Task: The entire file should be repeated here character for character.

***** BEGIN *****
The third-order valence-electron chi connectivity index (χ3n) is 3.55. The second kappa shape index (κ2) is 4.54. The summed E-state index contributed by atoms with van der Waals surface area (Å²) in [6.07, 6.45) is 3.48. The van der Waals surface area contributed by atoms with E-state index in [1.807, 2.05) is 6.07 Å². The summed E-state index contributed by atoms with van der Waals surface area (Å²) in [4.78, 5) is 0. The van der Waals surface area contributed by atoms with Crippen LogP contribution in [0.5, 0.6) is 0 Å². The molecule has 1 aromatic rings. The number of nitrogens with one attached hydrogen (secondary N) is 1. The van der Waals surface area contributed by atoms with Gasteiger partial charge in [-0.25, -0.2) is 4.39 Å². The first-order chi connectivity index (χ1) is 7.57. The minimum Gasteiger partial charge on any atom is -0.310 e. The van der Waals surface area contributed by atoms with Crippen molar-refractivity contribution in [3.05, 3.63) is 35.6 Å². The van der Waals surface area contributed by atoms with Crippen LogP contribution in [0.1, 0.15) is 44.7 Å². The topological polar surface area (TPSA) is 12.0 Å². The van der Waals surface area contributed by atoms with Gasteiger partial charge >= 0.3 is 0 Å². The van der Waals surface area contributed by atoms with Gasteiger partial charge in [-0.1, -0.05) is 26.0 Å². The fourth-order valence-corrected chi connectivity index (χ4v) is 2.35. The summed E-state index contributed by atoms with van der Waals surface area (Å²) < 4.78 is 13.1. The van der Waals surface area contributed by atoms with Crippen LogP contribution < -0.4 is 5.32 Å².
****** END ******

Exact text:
The third-order valence-electron chi connectivity index (χ3n) is 3.55. The second kappa shape index (κ2) is 4.54. The summed E-state index contributed by atoms with van der Waals surface area (Å²) in [6.07, 6.45) is 3.48. The van der Waals surface area contributed by atoms with E-state index in [1.807, 2.05) is 6.07 Å². The summed E-state index contributed by atoms with van der Waals surface area (Å²) in [4.78, 5) is 0. The van der Waals surface area contributed by atoms with Crippen LogP contribution in [0.5, 0.6) is 0 Å². The molecule has 1 aromatic rings. The number of nitrogens with one attached hydrogen (secondary N) is 1. The van der Waals surface area contributed by atoms with Gasteiger partial charge in [-0.25, -0.2) is 4.39 Å². The first-order chi connectivity index (χ1) is 7.57. The minimum Gasteiger partial charge on any atom is -0.310 e. The van der Waals surface area contributed by atoms with Crippen molar-refractivity contribution in [3.05, 3.63) is 35.6 Å². The van der Waals surface area contributed by atoms with Crippen LogP contribution in [0.1, 0.15) is 44.7 Å². The topological polar surface area (TPSA) is 12.0 Å². The van der Waals surface area contributed by atoms with Gasteiger partial charge >= 0.3 is 0 Å². The van der Waals surface area contributed by atoms with Gasteiger partial charge in [-0.1, -0.05) is 26.0 Å². The fourth-order valence-corrected chi connectivity index (χ4v) is 2.35. The summed E-state index contributed by atoms with van der Waals surface area (Å²) < 4.78 is 13.1. The van der Waals surface area contributed by atoms with Crippen LogP contribution < -0.4 is 5.32 Å².